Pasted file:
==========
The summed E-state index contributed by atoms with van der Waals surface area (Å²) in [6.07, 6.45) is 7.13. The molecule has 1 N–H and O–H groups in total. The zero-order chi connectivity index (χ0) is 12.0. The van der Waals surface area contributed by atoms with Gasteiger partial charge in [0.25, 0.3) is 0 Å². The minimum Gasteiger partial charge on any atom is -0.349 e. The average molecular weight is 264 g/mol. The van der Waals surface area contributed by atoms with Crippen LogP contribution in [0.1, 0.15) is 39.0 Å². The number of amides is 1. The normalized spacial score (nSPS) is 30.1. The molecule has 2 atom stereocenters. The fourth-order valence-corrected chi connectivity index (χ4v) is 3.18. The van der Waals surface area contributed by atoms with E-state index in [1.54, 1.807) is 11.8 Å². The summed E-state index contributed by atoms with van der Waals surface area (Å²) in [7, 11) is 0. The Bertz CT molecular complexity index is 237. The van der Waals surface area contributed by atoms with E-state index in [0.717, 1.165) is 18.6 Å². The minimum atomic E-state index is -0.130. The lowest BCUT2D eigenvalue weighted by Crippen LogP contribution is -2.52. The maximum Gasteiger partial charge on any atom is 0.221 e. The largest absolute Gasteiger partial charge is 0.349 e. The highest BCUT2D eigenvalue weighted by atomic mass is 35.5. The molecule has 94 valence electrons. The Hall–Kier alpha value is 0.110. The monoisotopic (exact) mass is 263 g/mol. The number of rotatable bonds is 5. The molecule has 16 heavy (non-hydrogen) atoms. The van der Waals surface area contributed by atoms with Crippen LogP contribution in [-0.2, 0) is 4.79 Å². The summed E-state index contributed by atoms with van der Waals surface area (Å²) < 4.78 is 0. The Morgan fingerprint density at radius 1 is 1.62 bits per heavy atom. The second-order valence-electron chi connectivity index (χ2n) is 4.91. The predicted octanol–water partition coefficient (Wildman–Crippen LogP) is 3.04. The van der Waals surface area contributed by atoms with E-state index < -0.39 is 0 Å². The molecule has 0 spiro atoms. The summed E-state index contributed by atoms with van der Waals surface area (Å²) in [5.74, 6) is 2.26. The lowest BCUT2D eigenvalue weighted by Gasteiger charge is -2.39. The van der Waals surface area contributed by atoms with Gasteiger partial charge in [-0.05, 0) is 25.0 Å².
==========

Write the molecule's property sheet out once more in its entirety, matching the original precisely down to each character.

The summed E-state index contributed by atoms with van der Waals surface area (Å²) in [6.07, 6.45) is 7.13. The molecule has 1 N–H and O–H groups in total. The zero-order chi connectivity index (χ0) is 12.0. The van der Waals surface area contributed by atoms with Gasteiger partial charge in [0.25, 0.3) is 0 Å². The minimum Gasteiger partial charge on any atom is -0.349 e. The average molecular weight is 264 g/mol. The van der Waals surface area contributed by atoms with Crippen LogP contribution in [0.1, 0.15) is 39.0 Å². The number of amides is 1. The normalized spacial score (nSPS) is 30.1. The molecule has 2 atom stereocenters. The fourth-order valence-corrected chi connectivity index (χ4v) is 3.18. The van der Waals surface area contributed by atoms with E-state index in [1.54, 1.807) is 11.8 Å². The summed E-state index contributed by atoms with van der Waals surface area (Å²) in [7, 11) is 0. The Bertz CT molecular complexity index is 237. The van der Waals surface area contributed by atoms with E-state index in [0.717, 1.165) is 18.6 Å². The minimum atomic E-state index is -0.130. The lowest BCUT2D eigenvalue weighted by Crippen LogP contribution is -2.52. The maximum Gasteiger partial charge on any atom is 0.221 e. The largest absolute Gasteiger partial charge is 0.349 e. The highest BCUT2D eigenvalue weighted by atomic mass is 35.5. The molecule has 94 valence electrons. The Hall–Kier alpha value is 0.110. The monoisotopic (exact) mass is 263 g/mol. The number of rotatable bonds is 5. The molecule has 16 heavy (non-hydrogen) atoms. The van der Waals surface area contributed by atoms with Crippen LogP contribution in [-0.2, 0) is 4.79 Å². The summed E-state index contributed by atoms with van der Waals surface area (Å²) < 4.78 is 0. The Morgan fingerprint density at radius 1 is 1.62 bits per heavy atom. The second-order valence-electron chi connectivity index (χ2n) is 4.91. The predicted octanol–water partition coefficient (Wildman–Crippen LogP) is 3.04. The van der Waals surface area contributed by atoms with E-state index < -0.39 is 0 Å². The molecule has 0 spiro atoms. The summed E-state index contributed by atoms with van der Waals surface area (Å²) in [5.74, 6) is 2.26. The lowest BCUT2D eigenvalue weighted by Gasteiger charge is -2.39. The van der Waals surface area contributed by atoms with Gasteiger partial charge in [-0.05, 0) is 25.0 Å².